Monthly Archives: October 2013

Pro wrestling and helping kids. What more could you want?

I watched this, and I cried.  Now, I get to see it in person…

The Timmy Takedown benefits Timmy Global Health, a foundation run by ex-pro wrestler turned pediatrician Dr. Chuck Dietzen. In a nutshell, Dr. Dietzen becomes his old wrestling persona Dr. Doom and gets in the ring with his special needs patients. They create their own wrestling personalities (The Hug-inator is bad booty daddy!), and they proceed to give Dr. Doom and other wrestlers the “whupin'” of their lives. We might be in Pier Six Brawl or ‘government mule’ territory, who knows?

In reality, Dr. Dietzen has the best gimmick in the world – helping kids. Timmy Takedown is Saturday, November 16 at Park Tudor High School in Indianapolis. I will be there, and I hope you will, too. Please listen to my conversation with Dr. Doom himself below. And yes, that is the theme song for World Championship Wrestling, circa 1983.

Ray Steele w/Dr. Chuck Dietzen on the Timmy Takedown:

c20e4ca1_TimmyTakedown
@TimmyGlobHealth

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Happy 75th War Of The Worlds!

Ray Steele on the 75th anniversary of The War Of The Worlds broadcast, as aired on WIBC-FM

Oh to be as talented as this guy..

orson_welles_1_x

Orson Welles entertained a few people, scared the pants off some others, and became a legend, one of the greatest minds the entertainment world will ever see.  He was 23-years-old when he oversaw the radio adaptation of H.G. Wells’ “War Of The Worlds”.  It is something that can never be recreated, not in radio, not anywhere.  He perfected, to borrow the worn out TV cliche “Breaking News coverage” when there was no such thing.

Many thanks to the brilliant radio historian Steve Darnall for being part of the piece above that aired on “Indy’s Morning News” on WIBC-FM.  Just below is my full interview with Steve, who hosts a couple of wonderful shows that feature great old-time radio; Those Were The Days on WDCB-FM in Chicago and Radio’s Golden Age at yesterdayusa.com.  He also publishes the quarterly Nostalgia Digest.

Ray Steele talks to radio historian Steve Darnall

The master at work…

Time For Three – Happy Hour with the Indianapolis Symphony Orchestra: Will Ray get snockered?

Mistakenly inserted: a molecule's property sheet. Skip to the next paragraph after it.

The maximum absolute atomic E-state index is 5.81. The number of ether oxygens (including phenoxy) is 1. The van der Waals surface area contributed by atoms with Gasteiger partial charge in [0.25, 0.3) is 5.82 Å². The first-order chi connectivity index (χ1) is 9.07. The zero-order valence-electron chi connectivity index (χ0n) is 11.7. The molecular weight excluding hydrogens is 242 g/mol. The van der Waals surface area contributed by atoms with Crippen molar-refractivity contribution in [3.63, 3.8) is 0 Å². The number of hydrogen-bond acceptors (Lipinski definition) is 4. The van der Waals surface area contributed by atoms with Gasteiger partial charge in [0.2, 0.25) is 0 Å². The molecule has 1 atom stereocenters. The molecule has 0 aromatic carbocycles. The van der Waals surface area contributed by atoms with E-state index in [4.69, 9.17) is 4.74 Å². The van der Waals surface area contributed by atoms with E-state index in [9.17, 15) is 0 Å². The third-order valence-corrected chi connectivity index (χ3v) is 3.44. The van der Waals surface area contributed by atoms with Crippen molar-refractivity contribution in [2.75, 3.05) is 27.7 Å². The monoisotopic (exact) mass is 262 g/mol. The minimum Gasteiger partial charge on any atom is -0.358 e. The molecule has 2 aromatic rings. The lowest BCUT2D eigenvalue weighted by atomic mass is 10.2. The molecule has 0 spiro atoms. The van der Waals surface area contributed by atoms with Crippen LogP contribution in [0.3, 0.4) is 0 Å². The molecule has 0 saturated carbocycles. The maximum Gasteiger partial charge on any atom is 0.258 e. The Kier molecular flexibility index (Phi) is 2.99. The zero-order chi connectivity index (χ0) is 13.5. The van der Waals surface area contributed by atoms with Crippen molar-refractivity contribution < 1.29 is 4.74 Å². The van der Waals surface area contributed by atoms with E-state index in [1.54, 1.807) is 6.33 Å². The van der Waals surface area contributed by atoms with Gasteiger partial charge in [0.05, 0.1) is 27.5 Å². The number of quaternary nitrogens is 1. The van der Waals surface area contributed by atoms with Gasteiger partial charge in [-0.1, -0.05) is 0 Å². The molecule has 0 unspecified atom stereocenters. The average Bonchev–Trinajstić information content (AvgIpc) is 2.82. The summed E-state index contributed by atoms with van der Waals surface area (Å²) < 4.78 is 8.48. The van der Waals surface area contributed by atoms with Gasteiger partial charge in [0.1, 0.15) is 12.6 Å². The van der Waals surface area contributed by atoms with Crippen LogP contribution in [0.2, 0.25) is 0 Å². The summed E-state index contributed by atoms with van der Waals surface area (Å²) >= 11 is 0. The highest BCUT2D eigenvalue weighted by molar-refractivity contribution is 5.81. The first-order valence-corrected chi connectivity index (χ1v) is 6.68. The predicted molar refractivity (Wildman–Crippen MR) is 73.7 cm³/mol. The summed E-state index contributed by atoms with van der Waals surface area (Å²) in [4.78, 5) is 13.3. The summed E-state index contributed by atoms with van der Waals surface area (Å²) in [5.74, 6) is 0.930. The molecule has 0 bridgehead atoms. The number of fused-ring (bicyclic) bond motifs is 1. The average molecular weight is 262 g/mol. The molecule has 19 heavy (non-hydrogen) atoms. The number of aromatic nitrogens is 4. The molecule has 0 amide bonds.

tf3

Man, I really do love these guys. In a platonic, manly way. Time For Three is doing another Stella Artois Happy Hour At The Symphony Thursday, with the Indianapolis Symphony Orchestra and special guests Plastic Musik.

By the way, when we talk about “tonight”, we mean Thursday, October 24th. This was done to air on the radio Thursday morning. Because we fake everything in radio. Even our voices.

Also, Art Tatum does the intro. I’d like to hear tf3’s Ranaan Meyer play that. Of course, now he will do it just to make me look like a stone cold sucka.

Seriously, these are three of the most talented guys I know. Go see them! And the ISO!

Stanley Crouch: Part 1 of Charlie Parker’s story

Kansas City Lightning: The Rise And Times Of Charlie Parker, by Stanley Crouch

Kansas City Lightning: The Rise And Times Of Charlie Parker, by Stanley Crouch


Stanley Crouch is just about the coolest guy in the world. At least I think so. So this interview on his new book, Kansas City Lightning: The Rise And Times Of Charlie Parker was as much fun as listening to an old Bird album sidled up to a cocktail or three.

I first saw Mr. Crouch on Ken Burns’s “Jazz” documentary more than a decade ago – hard to believe it has been that long. No offense to Wynton Marsalis, who was great, but it was Mr. Crouch who reached through the TV screen, grabbed me by whatever ugly shirt I was wearing at the time, and said “you’ve GOT to listen to this stuff!” He might not have said stuff.

I notice some cats are complaining that Mr. Crouch strays from his subject matter from time to time. He does. I didn’t ask him this during our interview, but my guess is that Mr. Crouch wrote this not just for the jazz fan but for that person who needs to be grabbed by the shirt and hear “THIS is why Bird is important to you.” Sorry jazz fans, but we aren’t even close to a majority of the populace, and Mr. Crouch needed to stray from Charlie Parker to put Charlie Parker’s world in a context we (hopefully) can understand. None of us have any idea, no matter how many old movies we watch, what it was like to live as a black man 70 or 80 years ago. Especially us white cats.

I do hope you enjoy the book and the interview. I can’t wait for volume 2 and interview 2.